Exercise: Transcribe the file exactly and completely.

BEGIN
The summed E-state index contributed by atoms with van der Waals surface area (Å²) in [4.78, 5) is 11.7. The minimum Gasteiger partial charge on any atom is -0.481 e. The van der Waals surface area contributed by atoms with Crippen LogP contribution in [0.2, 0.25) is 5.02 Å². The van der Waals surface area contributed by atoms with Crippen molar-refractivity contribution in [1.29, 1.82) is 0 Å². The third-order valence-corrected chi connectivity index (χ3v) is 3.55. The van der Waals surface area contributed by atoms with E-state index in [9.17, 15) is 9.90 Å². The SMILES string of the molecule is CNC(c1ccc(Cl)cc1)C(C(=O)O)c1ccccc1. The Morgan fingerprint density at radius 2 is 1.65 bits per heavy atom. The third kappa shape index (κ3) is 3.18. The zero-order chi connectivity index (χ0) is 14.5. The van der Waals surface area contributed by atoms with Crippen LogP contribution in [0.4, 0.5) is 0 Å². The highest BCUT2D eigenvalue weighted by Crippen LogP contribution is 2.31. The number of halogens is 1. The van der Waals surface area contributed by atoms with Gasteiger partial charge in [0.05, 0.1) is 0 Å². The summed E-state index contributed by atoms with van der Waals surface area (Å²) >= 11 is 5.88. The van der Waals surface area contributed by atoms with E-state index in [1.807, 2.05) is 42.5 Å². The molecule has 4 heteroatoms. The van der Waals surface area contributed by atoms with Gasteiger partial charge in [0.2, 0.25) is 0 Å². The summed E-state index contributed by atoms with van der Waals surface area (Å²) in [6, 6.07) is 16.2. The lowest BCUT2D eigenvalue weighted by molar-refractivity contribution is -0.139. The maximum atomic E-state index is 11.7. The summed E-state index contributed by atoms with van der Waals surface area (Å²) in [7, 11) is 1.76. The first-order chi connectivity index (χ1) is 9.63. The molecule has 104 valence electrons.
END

The summed E-state index contributed by atoms with van der Waals surface area (Å²) in [4.78, 5) is 11.7. The minimum Gasteiger partial charge on any atom is -0.481 e. The van der Waals surface area contributed by atoms with Crippen LogP contribution in [0.2, 0.25) is 5.02 Å². The van der Waals surface area contributed by atoms with Crippen molar-refractivity contribution in [1.29, 1.82) is 0 Å². The third-order valence-corrected chi connectivity index (χ3v) is 3.55. The van der Waals surface area contributed by atoms with E-state index in [9.17, 15) is 9.90 Å². The SMILES string of the molecule is CNC(c1ccc(Cl)cc1)C(C(=O)O)c1ccccc1. The Morgan fingerprint density at radius 2 is 1.65 bits per heavy atom. The third kappa shape index (κ3) is 3.18. The zero-order chi connectivity index (χ0) is 14.5. The van der Waals surface area contributed by atoms with Crippen LogP contribution in [0.4, 0.5) is 0 Å². The highest BCUT2D eigenvalue weighted by Crippen LogP contribution is 2.31. The number of halogens is 1. The van der Waals surface area contributed by atoms with Gasteiger partial charge in [0.05, 0.1) is 0 Å². The summed E-state index contributed by atoms with van der Waals surface area (Å²) >= 11 is 5.88. The van der Waals surface area contributed by atoms with E-state index in [1.807, 2.05) is 42.5 Å². The molecule has 4 heteroatoms. The van der Waals surface area contributed by atoms with Gasteiger partial charge in [0.2, 0.25) is 0 Å². The summed E-state index contributed by atoms with van der Waals surface area (Å²) in [6, 6.07) is 16.2. The lowest BCUT2D eigenvalue weighted by molar-refractivity contribution is -0.139. The maximum atomic E-state index is 11.7. The summed E-state index contributed by atoms with van der Waals surface area (Å²) in [7, 11) is 1.76. The first-order chi connectivity index (χ1) is 9.63. The molecule has 104 valence electrons.